Focal Length and Depth of Field
Our Two Allies
When defining the tools that we are going to use in a photographic session, lenses come into play. In fact, we will have to handle the terms: focal length and depth of field at one point.
According to the definition that we obtain in Nikonusa.com; the focal length is the calculation of an optical distance from the point where the light rays converge to form a sharp image of an object to the digital sensor. It is the basic description of a photographic lens .
To understand it even more simply, the focal length is the number in millimeters (mm) that appears on our lenses. In fact, the lower the number the larger the photographic space that the lens covers; and the more objects will enter our frame.
We have several examples of focal lengths in the following images:
Remember that with zoom lenses, the focal length can be variable. However, many specialists resort to the idea that these lenses offer less sharp photos than a fixed lens.
In my personal opinion; I have three fixed lenses and two zoom lenses, you can see the equipment I use on my blog “What’s in my backpack? And I can say that indeed, the fixed lenses give us somewhat sharper photographs. We can use less artificial light of the ISO because they can maintain their maximum aperture all the time.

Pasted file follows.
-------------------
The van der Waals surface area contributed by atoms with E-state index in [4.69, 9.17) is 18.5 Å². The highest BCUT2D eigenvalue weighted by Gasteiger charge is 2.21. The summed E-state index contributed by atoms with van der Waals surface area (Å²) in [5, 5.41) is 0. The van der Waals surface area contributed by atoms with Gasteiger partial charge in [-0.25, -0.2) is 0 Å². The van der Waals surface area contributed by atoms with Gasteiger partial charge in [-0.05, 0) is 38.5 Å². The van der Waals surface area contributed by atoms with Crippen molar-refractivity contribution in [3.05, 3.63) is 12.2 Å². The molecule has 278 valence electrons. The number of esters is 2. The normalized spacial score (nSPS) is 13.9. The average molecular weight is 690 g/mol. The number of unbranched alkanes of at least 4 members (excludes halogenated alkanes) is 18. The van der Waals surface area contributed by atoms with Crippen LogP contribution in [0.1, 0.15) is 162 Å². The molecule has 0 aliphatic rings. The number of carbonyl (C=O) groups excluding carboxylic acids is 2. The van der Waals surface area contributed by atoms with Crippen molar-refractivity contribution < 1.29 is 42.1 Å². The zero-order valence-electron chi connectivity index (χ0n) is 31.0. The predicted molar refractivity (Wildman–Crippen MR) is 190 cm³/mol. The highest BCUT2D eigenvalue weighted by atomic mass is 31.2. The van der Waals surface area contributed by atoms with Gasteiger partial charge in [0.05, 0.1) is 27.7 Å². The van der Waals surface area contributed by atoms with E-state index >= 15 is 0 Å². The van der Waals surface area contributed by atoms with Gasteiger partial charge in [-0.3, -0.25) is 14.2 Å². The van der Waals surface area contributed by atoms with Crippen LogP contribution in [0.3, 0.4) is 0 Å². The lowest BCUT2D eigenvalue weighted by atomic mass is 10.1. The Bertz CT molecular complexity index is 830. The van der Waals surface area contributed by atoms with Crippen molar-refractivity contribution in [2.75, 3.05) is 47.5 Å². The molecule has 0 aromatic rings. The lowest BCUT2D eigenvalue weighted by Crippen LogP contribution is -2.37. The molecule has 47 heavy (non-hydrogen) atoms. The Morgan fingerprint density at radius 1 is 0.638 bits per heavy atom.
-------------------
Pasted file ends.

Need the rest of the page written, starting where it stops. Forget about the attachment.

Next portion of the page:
On the other hand, zoom lenses have great comfort due to their various focal lengths. However, some of them have a variable aperture depending on the focal length we use. For example; the new NikKor Z 14-24mm F / 2.8 maintains its aperture f / 2.8 in its entirety from 14mm to 24mm, on the other hand, the Nikkor Z 24-50mm f / 4-6.3 changes its aperture from f / 4 up to f / 6.3 depending on the focal lengths (mm) you have. I refer more to the aperture of photographic lenses in my article “What tha F!“.
Depth of Field
Depth of field is understood to be the area that comprises from the closest and furthest point of our field that is acceptable in terms of sharpness.
Depth of field is not the same as focal length, there is a keyword in its definition which is “sharpness”. The sharpness, the focus and therefore the depth of field can change depending on the lens we are using. For example; in the following image, we have a totally out of focus background; that is, the depth of field is out of focus while the plant is totally in focus and sharp.
This blur is called “Bokeh”. And the more wide angle we find, the less bokeh we get. This means that if we have a telephoto lens of 85mm or more; the bokeh will look even more blurry giving focus to a certain object or subject that is close to the lens.
Without a doubt; managing the focal length and depth of field of the lens will definitely improve the result that we will obtain in our photography. Clearly, they are our best friends who will enhance our skills as a photographer.